The Science of Basketball
March Madness, the NCAA basketball championship series, is in full swing. For the next several weeks, people across the country will cheer for their favorite team, obsessively wear their lucky shirt, and track their bracket predictions. But if don’t share the love of the game, perhaps you can appreciate the bounce of the ball and the arc of the perfect shot. Come discover the science behind basketball.
What could be simpler than bouncing a ball? Balls beg to be bounced. Dribbling—a fancy term for bouncing the ball—is a fundamental part of basketball. But, maybe bouncing isn’t as simple as it appears. Read the Exploratorium article, Why do Balls Bounce? Explore ball bouncing dynamics and how much energy dribbling takes by conducting two experiments. Read each of the tabs: begin with the summary and background to learn about the experiment, then find out what materials you will need before following the experiment’s procedures. Perhaps you wonder: where do basketballs bounce best? Read the Scientific American article to find answers to that question.
Dribbling may be fundamental but for most players, the fun is in shooting the ball. What player doesn’t love to hear the whoosh of the ball as it passes through the hoop? Is there a trick to sinking shots? Join Jay and Jonathan as they investigate whether hand positioning affects shooting. You can replicate their experiment and learn more about the science of sinking shots. View athlete’s shooting form in super slow motion. Finally, listen to physicist John Fontanella explain how spin affects the ball when you shoot and pass.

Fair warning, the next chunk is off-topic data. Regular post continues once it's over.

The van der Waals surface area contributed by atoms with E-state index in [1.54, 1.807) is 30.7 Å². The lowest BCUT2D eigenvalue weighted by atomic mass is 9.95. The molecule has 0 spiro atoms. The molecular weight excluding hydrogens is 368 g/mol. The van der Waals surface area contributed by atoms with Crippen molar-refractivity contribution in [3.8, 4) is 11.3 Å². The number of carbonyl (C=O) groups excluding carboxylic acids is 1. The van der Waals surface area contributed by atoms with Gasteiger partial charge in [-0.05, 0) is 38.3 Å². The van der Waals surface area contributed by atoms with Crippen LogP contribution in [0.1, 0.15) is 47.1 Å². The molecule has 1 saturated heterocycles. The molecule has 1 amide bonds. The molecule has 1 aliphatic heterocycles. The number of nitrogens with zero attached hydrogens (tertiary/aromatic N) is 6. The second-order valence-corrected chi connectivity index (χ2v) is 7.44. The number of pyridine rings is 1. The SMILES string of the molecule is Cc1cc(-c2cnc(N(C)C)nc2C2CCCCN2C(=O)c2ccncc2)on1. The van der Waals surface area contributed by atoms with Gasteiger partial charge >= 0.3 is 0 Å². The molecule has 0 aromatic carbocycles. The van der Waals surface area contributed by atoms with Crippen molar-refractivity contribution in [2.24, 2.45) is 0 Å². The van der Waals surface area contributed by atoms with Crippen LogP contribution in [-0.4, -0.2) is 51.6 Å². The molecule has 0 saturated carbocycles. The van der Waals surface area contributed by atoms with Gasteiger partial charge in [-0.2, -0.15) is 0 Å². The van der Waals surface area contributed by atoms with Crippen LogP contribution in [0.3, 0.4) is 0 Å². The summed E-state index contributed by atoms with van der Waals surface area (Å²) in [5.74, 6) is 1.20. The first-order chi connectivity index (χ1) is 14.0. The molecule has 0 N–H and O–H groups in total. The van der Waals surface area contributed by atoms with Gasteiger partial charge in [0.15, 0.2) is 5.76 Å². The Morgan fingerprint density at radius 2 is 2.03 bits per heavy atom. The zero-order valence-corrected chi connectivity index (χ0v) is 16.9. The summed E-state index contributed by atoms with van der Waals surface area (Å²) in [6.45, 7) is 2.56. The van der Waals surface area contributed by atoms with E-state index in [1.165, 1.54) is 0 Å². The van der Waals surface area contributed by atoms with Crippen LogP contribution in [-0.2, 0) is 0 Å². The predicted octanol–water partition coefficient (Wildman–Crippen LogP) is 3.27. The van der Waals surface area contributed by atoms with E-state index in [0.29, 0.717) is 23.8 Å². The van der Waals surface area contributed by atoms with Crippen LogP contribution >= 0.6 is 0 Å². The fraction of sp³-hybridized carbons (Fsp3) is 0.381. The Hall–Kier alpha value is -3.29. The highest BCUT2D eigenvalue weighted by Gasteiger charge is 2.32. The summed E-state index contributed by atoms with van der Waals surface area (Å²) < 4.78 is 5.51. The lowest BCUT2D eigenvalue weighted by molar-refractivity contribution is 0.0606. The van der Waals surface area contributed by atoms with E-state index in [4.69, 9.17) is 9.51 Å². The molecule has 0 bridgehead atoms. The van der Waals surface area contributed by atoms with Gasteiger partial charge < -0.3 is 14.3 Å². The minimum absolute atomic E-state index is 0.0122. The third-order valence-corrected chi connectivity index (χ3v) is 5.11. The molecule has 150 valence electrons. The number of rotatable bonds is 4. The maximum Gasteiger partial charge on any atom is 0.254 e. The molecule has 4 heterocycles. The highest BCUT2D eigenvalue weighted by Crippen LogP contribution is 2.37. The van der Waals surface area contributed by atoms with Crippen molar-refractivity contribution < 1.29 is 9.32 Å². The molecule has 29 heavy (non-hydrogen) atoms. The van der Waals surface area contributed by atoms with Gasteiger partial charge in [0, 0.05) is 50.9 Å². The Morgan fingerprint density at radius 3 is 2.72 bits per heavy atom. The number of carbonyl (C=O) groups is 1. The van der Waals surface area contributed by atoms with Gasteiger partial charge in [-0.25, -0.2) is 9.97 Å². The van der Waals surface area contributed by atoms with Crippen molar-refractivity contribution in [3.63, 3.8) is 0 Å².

Basketball is a fast game. Ten players dash up and down the court, changing their positions frequently. How do players know where they’ll find someone to pass to? How do they track such frequently and fast-moving targets? How do they develop their reaction time and ‘court vision’? Sport Science explores whether heightened peripheral vision means better reaction time, and how a regular guy compares to a basketball player. Watch their investigation, and discover what they learned.
Of course, some of the most exciting moves in a basketball game are the ones when a player flies through the air, seemingly suspended—hang time—and then dunks the ball. Sport Science returns to the science lab to demystify the mystery of hang time. (Hint: It has something to do with gravity.) Of course, dunks and hang time also rely on jumps. How high can a basketball player jump and what forces are at work? Watch one more Sport Science video to see their procedure and to discover their answers.
You now know some of the science behind dribbling, shooting, and jumping. But knowing the science of the game is only half the fun. The implementation is just as important. Together—art and science—create amazing moves and plays to cheer for. It’s what separates professional athletes from weekend ballers. Watch science and art merge in the NCAA’s Top 10 Plays of the Week and the best dunks from the second round of March Madness. Then don whatever lucky t-shirt you want, turn on the television, and cheer for the science and art of March Madness.
As you read this week's local newspaper, focus on the sports section. Which sports do you know the least about? Read a selection of articles about that sport. What skills do key plays require and outstanding players demonstrate? Where is the science in this sport? Meet with a classmate who is also investigating this sport. Create a diagram that explains the science behind one aspect of the game.